Ten hospital building projects worth almost £900m were given the go-ahead by ministers this week in a second wave of private finance initiative approvals.
Half the money will be spent in London, where four schemes put on hold until Sir Leslie Turnberg completed his review of London health services have now been allowed to proceed.
The other developments are schemes included in the first PFI prioritisation exercise last June and a new scheme drawn up by West Berkshire Priority Care Services trust.
Projects which were not given the green light last year were told they would be eligible for consideration by a new capital prioritisation advisory group.
It looked at 11 schemes put forward by regional offices this spring, four of which have not been included in the second wave of PFI approvals. Three of these schemes were also unsuccessful last year.
However, health minister Alan Milburn announced on Tuesday that an eleventh project to redevelop Gloucester Royal Infirmary would go ahead with£25m of public money.
'We cannot build an NHS for the 21st century with hospitals built in the 19th century, ' said Mr Milburn.
'We are committed to providing the best new facilities for patients and giving NHS staff the best environment to deliver high-quality care.'
The announcement on Tuesday came as Unison attacked the government over PFI at its annual health service group conference in Brighton.
General secretary Rodney Bickerstaffe said building more hospitals with private money was a 'reckless leap in the dark' that would 'cheat' the public, patients and staff.
'All the evidence is that building hospitals with public money offers a much better deal.' He urged health secretary Frank Dobson to 'get the Treasury to change its mind on PFI'.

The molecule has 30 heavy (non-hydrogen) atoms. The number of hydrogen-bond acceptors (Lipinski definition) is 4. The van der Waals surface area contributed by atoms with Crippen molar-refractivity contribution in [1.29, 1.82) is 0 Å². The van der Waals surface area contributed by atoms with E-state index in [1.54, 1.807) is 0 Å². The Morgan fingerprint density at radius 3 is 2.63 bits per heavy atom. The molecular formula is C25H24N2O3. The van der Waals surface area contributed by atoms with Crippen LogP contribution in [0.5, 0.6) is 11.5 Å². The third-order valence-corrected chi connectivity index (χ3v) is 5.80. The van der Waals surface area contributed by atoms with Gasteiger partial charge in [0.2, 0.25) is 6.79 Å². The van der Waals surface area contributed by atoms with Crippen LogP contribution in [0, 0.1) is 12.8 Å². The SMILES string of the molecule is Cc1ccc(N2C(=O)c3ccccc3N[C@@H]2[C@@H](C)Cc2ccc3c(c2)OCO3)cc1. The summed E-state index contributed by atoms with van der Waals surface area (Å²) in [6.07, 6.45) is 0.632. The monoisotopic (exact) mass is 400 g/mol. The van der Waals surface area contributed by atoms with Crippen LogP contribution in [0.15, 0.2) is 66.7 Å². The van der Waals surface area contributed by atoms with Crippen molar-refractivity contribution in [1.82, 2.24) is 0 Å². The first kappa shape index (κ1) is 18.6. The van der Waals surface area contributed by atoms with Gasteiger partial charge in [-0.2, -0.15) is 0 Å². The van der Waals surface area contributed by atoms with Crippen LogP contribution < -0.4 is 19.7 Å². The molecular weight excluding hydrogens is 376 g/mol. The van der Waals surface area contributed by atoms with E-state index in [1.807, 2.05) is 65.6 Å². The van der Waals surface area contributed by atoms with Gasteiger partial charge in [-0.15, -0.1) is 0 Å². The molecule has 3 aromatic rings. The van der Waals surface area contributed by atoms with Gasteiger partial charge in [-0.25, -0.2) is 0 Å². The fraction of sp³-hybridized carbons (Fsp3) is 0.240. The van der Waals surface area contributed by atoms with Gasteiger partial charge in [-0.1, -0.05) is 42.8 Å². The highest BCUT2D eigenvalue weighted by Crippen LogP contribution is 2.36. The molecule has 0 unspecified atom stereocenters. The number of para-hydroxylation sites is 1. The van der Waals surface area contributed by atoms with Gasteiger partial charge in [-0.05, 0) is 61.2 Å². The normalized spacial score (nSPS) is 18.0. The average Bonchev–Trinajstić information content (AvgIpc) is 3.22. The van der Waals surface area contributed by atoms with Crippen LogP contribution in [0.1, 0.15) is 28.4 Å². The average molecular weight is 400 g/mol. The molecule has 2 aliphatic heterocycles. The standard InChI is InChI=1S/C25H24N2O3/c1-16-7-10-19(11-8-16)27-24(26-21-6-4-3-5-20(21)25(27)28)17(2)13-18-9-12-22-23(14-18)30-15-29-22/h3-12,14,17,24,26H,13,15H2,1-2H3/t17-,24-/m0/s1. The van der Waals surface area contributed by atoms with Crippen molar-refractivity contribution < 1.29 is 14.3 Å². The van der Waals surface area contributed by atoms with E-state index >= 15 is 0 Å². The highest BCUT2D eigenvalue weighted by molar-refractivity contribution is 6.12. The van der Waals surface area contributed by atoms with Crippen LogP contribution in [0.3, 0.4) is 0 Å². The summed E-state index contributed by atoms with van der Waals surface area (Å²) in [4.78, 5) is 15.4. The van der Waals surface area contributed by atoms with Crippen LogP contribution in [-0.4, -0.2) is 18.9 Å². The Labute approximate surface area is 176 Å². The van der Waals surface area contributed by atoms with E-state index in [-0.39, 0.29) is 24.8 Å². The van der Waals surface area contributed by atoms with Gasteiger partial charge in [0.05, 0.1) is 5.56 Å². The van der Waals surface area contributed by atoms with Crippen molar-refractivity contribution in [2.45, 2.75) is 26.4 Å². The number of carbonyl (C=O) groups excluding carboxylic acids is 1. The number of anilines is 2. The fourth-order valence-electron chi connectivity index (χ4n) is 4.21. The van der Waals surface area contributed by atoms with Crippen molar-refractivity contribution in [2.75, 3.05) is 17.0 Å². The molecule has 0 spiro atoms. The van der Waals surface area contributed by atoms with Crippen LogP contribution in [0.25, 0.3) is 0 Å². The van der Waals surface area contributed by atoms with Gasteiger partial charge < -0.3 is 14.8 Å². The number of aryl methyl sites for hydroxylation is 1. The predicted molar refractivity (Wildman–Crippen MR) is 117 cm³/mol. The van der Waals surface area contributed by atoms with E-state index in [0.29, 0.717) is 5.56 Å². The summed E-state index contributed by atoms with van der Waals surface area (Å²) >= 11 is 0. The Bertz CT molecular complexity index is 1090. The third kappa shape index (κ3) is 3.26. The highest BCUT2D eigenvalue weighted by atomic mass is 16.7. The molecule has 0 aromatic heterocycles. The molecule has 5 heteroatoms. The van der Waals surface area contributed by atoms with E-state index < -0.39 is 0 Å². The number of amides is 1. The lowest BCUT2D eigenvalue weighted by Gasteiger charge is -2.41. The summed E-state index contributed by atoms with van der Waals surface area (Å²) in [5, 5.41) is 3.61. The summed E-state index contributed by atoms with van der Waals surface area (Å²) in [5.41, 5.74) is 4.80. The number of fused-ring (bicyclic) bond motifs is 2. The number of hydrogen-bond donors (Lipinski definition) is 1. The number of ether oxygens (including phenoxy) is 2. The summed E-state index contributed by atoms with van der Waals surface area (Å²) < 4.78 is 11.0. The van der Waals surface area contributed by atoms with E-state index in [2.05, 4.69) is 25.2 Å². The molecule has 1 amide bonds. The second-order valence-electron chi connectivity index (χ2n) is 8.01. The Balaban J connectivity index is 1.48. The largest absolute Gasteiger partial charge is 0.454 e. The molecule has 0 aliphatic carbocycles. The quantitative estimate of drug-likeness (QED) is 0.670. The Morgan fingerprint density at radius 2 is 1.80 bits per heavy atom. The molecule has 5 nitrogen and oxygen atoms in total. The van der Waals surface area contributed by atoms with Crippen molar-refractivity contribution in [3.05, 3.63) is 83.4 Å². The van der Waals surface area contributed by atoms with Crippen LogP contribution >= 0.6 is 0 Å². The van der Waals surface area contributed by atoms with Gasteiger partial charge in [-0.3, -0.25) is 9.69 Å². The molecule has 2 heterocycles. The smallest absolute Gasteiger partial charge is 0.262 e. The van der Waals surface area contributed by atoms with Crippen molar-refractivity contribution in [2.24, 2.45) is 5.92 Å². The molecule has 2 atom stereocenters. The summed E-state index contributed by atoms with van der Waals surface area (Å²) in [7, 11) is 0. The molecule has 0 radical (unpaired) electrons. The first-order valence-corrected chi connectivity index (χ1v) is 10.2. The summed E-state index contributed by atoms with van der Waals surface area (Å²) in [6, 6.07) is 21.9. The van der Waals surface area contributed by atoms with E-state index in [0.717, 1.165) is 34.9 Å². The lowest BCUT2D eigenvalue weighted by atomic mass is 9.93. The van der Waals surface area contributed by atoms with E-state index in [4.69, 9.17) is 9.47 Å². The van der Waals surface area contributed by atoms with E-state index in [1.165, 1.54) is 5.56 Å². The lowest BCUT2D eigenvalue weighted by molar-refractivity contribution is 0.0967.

The row intensified as managers this week confirmed Unison claims that a£96m PFI scheme for County Durham, signed last week, almost collapsed at the 11th hour.
The scheme, to build a new district general hospital in north Durham, was put in doubt when Initial, which was to provide hotel services, withdrew within days of contracts being signed.
'It was a very significant development coming so late in the process. It could have posed a very major problem, ' North Durham Acute Hospitals trust chief executive Bill Worth told the Journal .
Consort Healthcare, the consortium behind the project, reached agreement with another private backer, Hayden, to take on responsibility for hotel services, possibly via sub-contracting.
The deal was only clinched after Mr Dobson sought 'clear assurances' from the trust and Consort to protect staff.
TUPE arrangements will be underpinned with 'additional protections', the trust said. There will be no redundancies without consent for at least two years and no changes to NHS terms and conditions for five years.
'Mr Dobson took a very close interest, ' Mr Worth confirmed this week.
Mr Bickerstaffe, citing the Durham scheme at the Unison conference, claimed it had almost foundered because of the drive for 'more profit'.
Unison deputy head of health Malcolm Wing said: 'It makes you wonder what promises have been given by the government. What was the price paid by the NHS to stop this scheme collapsing?
There is far too much secrecy with PFI.'
Mr Worth said of the Durham scheme: 'It was very unfortunate the development occurred almost at the last tick of the clock.'
But he stressed that no extra resources were committed to ensure the project went ahead.